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The Interest of Being Eligible

Author

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  • J-S.Mésonnier
  • C. O’Donnell
  • O. Toutain

Abstract

Major central banks often accept pooled individual corporate loans as collateral in their refinancing operations with credit institutions. Such ``eligible'' loans to firms therefore provide a liquidity advantage to the banks that originate them. Banks may in turn pass on this advantage to the borrowers in the form of a reduced liquidity risk premium: the eligibility discount. We exploit a temporary surprise extension of the Eurosystem's universe of eligible collateral to mediumquality corporate loans, the Additional Credit Claims (ACC) program of February 2012, to assess the eligibility discount to corporate loans spreads in France. We find that becoming eligible to the Eurosystem's collateral framework translates into a reduction in rates by 7bp for new loans issued to ACC-firms, controlling for loan-, firm- and bank-level characteristics. In line with the opportunity-cost view of collateral choice, we also find evidence that this collateral channel of monetary policy is only active for banks which ex ante pledged more credit claims as part of their collateral with the Eurosystem.

Suggested Citation

  • J-S.Mésonnier & C. O’Donnell & O. Toutain, 2017. "The Interest of Being Eligible," Working papers 636, Banque de France.
  • Handle: RePEc:bfr:banfra:636
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    References listed on IDEAS

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    1. Kara, Alper & Marques-Ibanez, David & Ongena, Steven, 2016. "Securitization and lending standards: Evidence from the European wholesale loan market," Journal of Financial Stability, Elsevier, vol. 26(C), pages 107-127.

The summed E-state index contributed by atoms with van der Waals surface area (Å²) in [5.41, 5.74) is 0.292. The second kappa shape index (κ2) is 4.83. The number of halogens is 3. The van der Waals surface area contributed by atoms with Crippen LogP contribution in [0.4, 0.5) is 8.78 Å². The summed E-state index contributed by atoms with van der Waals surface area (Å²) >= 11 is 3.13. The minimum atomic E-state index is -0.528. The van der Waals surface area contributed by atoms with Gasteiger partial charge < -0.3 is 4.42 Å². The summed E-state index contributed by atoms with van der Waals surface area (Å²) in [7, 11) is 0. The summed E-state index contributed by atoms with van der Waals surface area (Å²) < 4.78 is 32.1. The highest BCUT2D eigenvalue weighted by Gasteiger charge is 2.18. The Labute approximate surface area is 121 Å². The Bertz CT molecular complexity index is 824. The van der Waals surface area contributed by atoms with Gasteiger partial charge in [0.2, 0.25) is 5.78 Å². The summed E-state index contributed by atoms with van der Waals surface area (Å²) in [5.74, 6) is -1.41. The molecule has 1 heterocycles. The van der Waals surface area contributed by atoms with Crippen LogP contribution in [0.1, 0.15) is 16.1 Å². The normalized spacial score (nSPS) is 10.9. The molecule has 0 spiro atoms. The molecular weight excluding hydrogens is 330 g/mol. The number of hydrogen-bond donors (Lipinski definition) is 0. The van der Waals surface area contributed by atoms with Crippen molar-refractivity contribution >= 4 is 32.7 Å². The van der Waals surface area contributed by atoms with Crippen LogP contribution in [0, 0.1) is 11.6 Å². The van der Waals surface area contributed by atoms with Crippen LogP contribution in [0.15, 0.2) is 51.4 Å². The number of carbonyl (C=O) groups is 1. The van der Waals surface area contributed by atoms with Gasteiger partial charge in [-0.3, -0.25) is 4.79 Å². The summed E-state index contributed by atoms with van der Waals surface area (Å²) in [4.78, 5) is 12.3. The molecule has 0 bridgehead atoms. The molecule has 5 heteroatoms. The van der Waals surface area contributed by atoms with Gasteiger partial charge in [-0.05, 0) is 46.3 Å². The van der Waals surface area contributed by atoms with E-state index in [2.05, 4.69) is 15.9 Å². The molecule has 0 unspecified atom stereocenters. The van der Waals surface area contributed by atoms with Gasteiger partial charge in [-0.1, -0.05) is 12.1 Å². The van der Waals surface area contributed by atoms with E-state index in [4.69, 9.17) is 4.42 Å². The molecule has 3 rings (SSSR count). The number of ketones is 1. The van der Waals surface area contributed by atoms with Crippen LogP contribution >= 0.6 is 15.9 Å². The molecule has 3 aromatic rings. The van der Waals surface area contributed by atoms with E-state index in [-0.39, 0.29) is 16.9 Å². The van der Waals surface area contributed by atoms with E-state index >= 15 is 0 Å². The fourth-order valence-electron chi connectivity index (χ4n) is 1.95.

2. Asim Ijaz Khwaja & Atif Mian, 2008. "Tracing the Impact of Bank Liquidity Shocks: Evidence from an Emerging Market," American Economic Review, American Economic Association, vol. 98(4), pages 1413-1442, September.
    3. Tamura, Kentaro & Tabakis, Evangelos, 2013. "The use of credit claims as collateral for Eurosystem credit operations," Occasional Paper Series 148, European Central Bank.
    4. Nyborg, Kjell G., 2017. "Central bank collateral frameworks," Journal of Banking & Finance, Elsevier, vol. 76(C), pages 198-214.
    5. Nadauld, Taylor D. & Weisbach, Michael S., 2012. "Did securitization affect the cost of corporate debt?," Journal of Financial Economics, Elsevier, vol. 105(2), pages 332-352.
    6. Elena Loutskina & Philip E. Strahan, 2009. "Securitization and the Declining Impact of Bank Finance on Loan Supply: Evidence from Mortgage Originations," Journal of Finance, American Finance Association, vol. 64(2), pages 861-889, April.
    7. Jean-Stéphane Mésonnier & Allen Monks, 2015. "Did the EBA Capital Exercise Cause a Credit Crunch in the Euro Area?," International Journal of Central Banking, International Journal of Central Banking, vol. 11(3), pages 75-117, June.
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    Cited by:

    1. C. Cahn & A. Duquerroy & W. Mullins, 2017. "Unconventional Monetary Policy and Bank Lending Relationships," Working papers 659, Banque de France.

    More about this item

    Keywords

    monetary policy; collateral framework; eligibility discount; Eurosystem.;

    JEL classification:

    • C21 - Mathematical and Quantitative Methods - - Single Equation Models; Single Variables - - - Cross-Sectional Models; Spatial Models; Treatment Effect Models
    • G21 - Financial Economics - - Financial Institutions and Services - - - Banks; Other Depository Institutions; Micro Finance Institutions; Mortgages
    • E43 - Macroeconomics and Monetary Economics - - Money and Interest Rates - - - Interest Rates: Determination, Term Structure, and Effects
    • E52 - Macroeconomics and Monetary Economics - - Monetary Policy, Central Banking, and the Supply of Money and Credit - - - Monetary Policy

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